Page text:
## Optimal Sensing Strategies for Mobile Robot Formations

This work addresses the problem of Cooperative Localization (CL) in robot formations. In particular, our goal is to determine optimal sensing strategies for the robot team, that maximize the estimation accuracy under constraints imposed by the limited computational and communication resources.

We examine the case where data fusion is carried out by a centralized extended Kalman filter (EKF) estimator, which optimally combines the odometry and exteroceptive (e.g., GPS, compass, relative-position) measurements of all robots. In this scenario, each robot's odometry measurements can be processed locally by the robot, to propagate its own pose estimates. However, every time an exteroceptive measurement is received by any of the robots in the formation, all robots must communicate their current pose estimates. Additionally, the measuring robot must transmit its new measurement in order for an EKF update to be carried out.

Therefore, every exteroceptive measurement that is processed incurs a penalty in terms of use of communication bandwidth, CPU time, and power consumption. In a realistic scenario, the robots of a team will need to allocate computational and communication resources to mission-specific tasks, and this may force them to reduce the number of measurements they process for localization purposes. Moreover, the finite battery life of robots imposes constraints on the amount of power that can be used for tracking their position. The limitations on the available resources may thus prohibit the robots from registering, transmitting, and processing all measurements available at every time instant. Clearly, a framework for optimizing the estimation accuracy under the given constraints is required.

Whether or not an exteroceptive measurement should be processed in an EKF update, is determined by a tradeoff between the value of the localization information it carries, and the cost of processing it. In this paper, we assume that the robots process each of the available measurements at a constant frequency. Our goal is to determine the optimal frequency for each available measurement, so as to attain the highest possible positioning accuracy.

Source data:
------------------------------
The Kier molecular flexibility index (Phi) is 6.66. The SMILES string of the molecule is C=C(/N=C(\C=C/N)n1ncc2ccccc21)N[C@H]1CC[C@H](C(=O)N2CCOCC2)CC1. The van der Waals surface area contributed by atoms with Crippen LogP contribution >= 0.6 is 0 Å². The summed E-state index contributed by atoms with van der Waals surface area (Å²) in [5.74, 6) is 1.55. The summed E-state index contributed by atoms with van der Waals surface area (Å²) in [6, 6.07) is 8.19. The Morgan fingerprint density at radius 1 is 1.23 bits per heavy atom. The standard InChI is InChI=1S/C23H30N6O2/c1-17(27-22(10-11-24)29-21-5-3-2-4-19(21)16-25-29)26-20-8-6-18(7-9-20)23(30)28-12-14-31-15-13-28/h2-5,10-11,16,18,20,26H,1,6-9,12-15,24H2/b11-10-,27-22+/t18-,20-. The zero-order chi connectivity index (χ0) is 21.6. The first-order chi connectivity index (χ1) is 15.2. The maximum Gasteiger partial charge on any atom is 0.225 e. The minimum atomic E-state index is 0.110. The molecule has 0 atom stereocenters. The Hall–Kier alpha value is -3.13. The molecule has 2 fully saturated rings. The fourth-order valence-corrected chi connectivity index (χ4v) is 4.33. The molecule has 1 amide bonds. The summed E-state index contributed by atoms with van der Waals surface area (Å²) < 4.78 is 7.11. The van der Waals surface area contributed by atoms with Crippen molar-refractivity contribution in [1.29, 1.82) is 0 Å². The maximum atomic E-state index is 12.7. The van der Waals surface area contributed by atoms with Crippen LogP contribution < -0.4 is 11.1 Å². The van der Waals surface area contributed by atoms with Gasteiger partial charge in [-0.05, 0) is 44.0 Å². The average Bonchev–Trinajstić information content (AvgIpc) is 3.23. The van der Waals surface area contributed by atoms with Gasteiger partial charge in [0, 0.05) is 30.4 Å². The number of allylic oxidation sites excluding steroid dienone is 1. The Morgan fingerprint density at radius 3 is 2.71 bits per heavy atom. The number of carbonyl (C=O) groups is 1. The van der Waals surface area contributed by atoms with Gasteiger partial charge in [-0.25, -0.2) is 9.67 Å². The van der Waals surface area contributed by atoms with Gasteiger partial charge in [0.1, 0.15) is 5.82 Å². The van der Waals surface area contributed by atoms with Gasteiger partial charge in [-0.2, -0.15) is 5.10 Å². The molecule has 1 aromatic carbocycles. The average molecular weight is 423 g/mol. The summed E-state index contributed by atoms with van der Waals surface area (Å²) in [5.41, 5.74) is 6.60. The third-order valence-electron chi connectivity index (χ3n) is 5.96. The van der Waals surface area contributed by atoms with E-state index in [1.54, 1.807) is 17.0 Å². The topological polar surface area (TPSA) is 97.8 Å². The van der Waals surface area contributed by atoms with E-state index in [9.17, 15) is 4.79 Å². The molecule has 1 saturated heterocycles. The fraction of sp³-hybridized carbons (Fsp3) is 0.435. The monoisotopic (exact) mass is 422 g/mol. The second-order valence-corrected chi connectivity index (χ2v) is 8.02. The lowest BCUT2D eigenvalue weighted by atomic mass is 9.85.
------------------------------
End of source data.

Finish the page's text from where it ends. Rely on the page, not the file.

Our analysis is based on examining the "rate of information" that each particular measurement contributes to the estimator. Based on this analysis, we can derive an equivalent, continuous-time system model for the robot team, whose noise parameters are functionally related to the frequency of the measurements. This is demonstrated in the following figure:

Our approach makes it possible to determine the optimal sensing strategy that satisfies any application-imposed constraints on communication, power, and processing resources. In addition, the results of this work may also be employed to reduce the cost of a robot team design. Specifically, if measurements from certain active sensors (e.g., lasers) are processed at a low rate, it may be possible to replace these particular sensors with slower (and cheaper) ones. Finally, in the event that the utilization frequency of a specific sensor is determined, through the optimization process, to be approximately zero, this sensor may be omitted altogether, thus reducing the cost of the robots' sensing payload.

Our method has been applied to determine the optimal sensing frequencies for the robot team, and the accuracy of the derived sensing strategy was compared against the accuracy of an "intuitively good" strategy, where all available sensors are used at equal rates. The comparison of performance is shown below:

**C2.**A.I. Mourikis, S.I. Roumeliotis: "**Optimal Sensor Scheduling for Resource-Constrained Localization of Mobile Robot Formations**,''*IEEE Transactions on Robotics*22(5), pp. 917-931, Oct. 2006.**C1.**A.I. Mourikis, S.I. Roumeliotis: "**Optimal Sensing Strategies for Mobile Robot Formations: Resource-Constrained Localization**,"*Proceedings of Robotics: Science and Systems*, June 8-11, 2005, Boston, MA, pp. 281-288.